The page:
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Rabindranath Tagore, A wheel of change | Article by Sukanya Bharadwaj

 Rabindranath Tagore,  A wheel of change



        He had that ‘Midas touch’ that turned everything to gold. It is never an overstatement, when the reference is made to Gurudev Rabindranath Tagore’s creative genius. Indeed, he touched upon everything that his artistic hands could utilize, as medium of self-expression. His art was a manifestation of his ideas and philosophies. Tagore had virtually explored every creative media, be it, literature, painting, music, dance and even drama to realize his humanistic ideals. In the true sense, through art, he not only laid the foundation of the cultural legacy of Bengal, but also earned it a world stage. 

        At a time, when occidental influence loomed large over the Indian education system, Tagore’s dissatisfaction over it echoed through his epoch making short-story, Tota-Kahini. The satire published in a Bengali magazine, Sabuj Patra in 1918 was a staunch reaction to imposition of western ideas and thoughts in the Indian system of education that crushed the natural instincts and creativity of students. Tagore believed that true education could not be achieved when alienated from one’s cultural roots. On the contrary, the knowledge imparted in schools in those days had no relation to their inherent cultural traits. It would be interesting to understand his thoughts in the light of this story. 
            The story goes like this- Once there lived a carefree parrot in a kingdom. It jumped from one tree to another, sang beautifully and ate fruits from the orchard but never cared for customs and conventions. The king proclaimed, “Such a bird is of no use, the fruit market runs a loss!” He summoned his ministers and ordered them, “Educate the bird.” The first reason for the parrot’s illiteracy was found to be its ‘nest of twigs and straws’ which was apparently too small to hold much education. Thus a golden cage was made for it. Education or not, the bird got a great cage! Lucky bird!” As the cage was maintained and polished regularly, people applauded the progress. Scribes and priests were summoned and heaps of manuscripts were copied for the bird’s education. Many were impressed by this overflow of education. All those employed for this process drew fat salaries and grew richer in the name of the parrot’s education. However, one fine day a critic observed and reported to the king that the cage is maintained in good condition, but no one bothers about the bird. The king became furious and decided to himself go and take stock of the situation. He was initially quite satisfied that there was no dearth of arrangements, but on taking a closer look, he discovered there was no food or water in the cage. Instead in the name of educating the bird, hundreds of scriptures and text books were torn and thrust through the beak of the bird with tips of pens and quills. The bird now could neither sing nor jump around. Nevertheless, the king was happy with the process.    
        No one knew when the bird finally died, until the critic spread the rumour. When the bird was brought to the court, the king pressed it to see, it neither showed any movement nor made a sound, only the dry papers from the books rustled in his belly. How else would be the fate of a bird who was deprived of what he wanted to eat and fed papers or deprived of his natural freedom!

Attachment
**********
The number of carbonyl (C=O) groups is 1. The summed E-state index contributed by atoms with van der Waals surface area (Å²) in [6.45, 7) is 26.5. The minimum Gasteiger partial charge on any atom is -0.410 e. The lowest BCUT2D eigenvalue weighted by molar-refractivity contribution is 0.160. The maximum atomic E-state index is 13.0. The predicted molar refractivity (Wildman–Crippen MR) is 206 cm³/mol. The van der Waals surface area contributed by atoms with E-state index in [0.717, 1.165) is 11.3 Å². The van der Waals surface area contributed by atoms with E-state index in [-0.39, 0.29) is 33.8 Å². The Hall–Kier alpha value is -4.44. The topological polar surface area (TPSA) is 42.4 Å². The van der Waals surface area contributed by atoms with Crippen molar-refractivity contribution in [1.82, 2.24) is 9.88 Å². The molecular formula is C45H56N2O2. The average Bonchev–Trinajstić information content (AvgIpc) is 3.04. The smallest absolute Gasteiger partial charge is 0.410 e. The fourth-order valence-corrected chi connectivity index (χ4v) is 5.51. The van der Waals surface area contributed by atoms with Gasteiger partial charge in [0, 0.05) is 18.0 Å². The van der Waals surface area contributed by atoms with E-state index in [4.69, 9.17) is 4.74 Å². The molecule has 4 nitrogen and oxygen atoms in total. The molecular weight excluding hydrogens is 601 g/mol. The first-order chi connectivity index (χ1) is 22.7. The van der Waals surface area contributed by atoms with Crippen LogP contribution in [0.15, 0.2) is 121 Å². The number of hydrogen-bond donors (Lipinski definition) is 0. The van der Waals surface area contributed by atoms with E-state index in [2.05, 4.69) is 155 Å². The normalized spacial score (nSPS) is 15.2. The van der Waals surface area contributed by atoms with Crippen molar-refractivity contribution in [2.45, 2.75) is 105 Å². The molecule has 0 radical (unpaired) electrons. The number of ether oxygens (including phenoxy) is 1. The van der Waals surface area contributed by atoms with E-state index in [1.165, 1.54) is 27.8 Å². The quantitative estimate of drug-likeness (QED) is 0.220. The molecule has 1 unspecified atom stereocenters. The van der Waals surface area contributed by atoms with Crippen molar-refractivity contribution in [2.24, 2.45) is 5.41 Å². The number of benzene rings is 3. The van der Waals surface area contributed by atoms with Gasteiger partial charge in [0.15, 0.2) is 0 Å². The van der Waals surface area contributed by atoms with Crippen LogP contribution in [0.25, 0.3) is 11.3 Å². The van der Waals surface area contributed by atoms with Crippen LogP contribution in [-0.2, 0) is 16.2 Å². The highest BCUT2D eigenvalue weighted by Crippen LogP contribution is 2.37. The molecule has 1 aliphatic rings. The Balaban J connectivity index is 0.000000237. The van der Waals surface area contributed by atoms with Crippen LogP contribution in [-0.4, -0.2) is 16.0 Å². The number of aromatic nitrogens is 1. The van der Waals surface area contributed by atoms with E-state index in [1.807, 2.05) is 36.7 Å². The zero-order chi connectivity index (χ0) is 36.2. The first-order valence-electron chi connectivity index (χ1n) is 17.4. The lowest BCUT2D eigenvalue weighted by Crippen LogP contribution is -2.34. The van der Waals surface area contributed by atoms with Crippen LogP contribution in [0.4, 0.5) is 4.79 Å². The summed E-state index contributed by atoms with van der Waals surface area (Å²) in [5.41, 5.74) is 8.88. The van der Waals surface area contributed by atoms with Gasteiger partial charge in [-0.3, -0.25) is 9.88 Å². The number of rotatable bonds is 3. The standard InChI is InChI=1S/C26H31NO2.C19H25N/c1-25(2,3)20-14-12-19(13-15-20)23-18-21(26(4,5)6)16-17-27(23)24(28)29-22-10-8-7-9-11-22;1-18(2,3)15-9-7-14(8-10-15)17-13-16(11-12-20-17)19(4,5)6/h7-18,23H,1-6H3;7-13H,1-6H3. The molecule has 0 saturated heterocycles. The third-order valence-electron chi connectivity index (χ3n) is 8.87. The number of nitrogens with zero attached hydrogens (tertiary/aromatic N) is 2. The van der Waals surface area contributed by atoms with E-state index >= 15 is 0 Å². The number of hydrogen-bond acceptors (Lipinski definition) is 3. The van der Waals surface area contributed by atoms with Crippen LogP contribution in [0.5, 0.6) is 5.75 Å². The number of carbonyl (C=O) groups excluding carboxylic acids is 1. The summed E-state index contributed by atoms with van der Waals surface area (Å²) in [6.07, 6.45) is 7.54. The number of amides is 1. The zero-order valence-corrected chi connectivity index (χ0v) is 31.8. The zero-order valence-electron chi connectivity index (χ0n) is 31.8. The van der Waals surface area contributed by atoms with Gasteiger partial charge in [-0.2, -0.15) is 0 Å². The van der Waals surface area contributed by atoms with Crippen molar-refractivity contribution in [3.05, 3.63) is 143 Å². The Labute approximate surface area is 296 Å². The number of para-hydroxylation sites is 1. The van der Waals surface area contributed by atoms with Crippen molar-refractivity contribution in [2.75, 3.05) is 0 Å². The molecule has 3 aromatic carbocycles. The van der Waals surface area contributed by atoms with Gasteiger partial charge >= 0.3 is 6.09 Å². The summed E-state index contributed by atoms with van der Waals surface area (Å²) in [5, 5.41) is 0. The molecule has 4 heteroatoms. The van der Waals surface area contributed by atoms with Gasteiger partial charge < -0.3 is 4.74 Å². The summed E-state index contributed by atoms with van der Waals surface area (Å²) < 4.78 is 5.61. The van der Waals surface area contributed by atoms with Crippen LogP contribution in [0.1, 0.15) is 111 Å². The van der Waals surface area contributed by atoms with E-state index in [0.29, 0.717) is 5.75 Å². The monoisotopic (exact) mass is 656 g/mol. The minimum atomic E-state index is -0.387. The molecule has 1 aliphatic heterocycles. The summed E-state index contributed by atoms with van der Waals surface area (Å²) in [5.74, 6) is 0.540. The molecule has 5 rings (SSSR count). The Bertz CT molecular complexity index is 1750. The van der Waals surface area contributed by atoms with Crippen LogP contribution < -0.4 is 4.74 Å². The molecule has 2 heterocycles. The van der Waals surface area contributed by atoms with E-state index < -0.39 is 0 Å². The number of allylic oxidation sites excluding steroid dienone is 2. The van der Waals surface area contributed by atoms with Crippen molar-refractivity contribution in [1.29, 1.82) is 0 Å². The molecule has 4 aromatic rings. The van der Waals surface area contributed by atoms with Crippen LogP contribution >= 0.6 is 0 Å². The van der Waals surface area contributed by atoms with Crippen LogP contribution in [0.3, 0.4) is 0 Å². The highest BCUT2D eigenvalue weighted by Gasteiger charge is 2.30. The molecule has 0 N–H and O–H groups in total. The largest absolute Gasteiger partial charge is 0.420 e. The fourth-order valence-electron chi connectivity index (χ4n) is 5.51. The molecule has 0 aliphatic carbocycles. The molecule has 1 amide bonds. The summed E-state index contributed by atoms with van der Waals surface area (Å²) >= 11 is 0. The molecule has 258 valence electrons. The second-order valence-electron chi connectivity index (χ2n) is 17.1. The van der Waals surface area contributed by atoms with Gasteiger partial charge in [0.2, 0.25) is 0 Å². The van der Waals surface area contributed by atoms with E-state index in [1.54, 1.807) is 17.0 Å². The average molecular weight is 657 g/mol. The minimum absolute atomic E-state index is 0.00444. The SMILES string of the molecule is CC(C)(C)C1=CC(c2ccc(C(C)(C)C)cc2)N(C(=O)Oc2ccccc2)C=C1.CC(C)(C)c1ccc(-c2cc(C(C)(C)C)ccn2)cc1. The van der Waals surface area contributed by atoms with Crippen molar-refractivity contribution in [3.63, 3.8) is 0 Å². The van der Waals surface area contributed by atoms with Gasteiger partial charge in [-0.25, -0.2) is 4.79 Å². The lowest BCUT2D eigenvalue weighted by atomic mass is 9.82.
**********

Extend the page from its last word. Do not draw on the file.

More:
In the Indian education system too this was the manner in which mindless knowledge was shoved down a child’s throat. So did Tagore say that “Educational institutions must not be a dead cage in which living minds are fed with food artificially prepared.” To demonstrate his educational ideology to the world, Tagore established an experimental school, Shantiniketan at Bolpur subdivision of Birbhum district of West Bengal in 1863 to help education go beyond the confines of the classroom. That later grew into the Viswa Bharati University attracting some of the most creative minds to its fore. The curriculum he developed was a unique blend of art, human values and cultural interactions. In the true sense over the years it turned into a thriving centre of art and education. It is an institution that cultivates love for nature, emphasizes freedom and self- motivation for learning and fosters intellectual curiosity. In the sprawling campus of the Shantiniketan, students were given a natural environment to grow and discover their true potential. Though it maintains a conventional structure similar to the Gurukul system, where students live together with their Gurus, yet they are bound by ties of companionship.
        With his soaring spirit the ‘Renaissance Man’ not just rekindled fearlessness among his countrymen, but also saved children from the pedantic bookish learning system. Such transformations however did not come overnight. Rabindranath 
Tagore had to go against the wind to get things done. Yet behind all these was his strong resolve to be the change and what reined was his stand alone spirit. So did he hum, “Jodi Tor Dak Shune Keu Na Ase Tobe Ekla Cholo Re” If they answer not to your call, walk alone.

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Sukanya Bharadwaj
Assistant Teacher
Upperdani High School
Rani block
Kamrup




Illustration: Sangita Kakati





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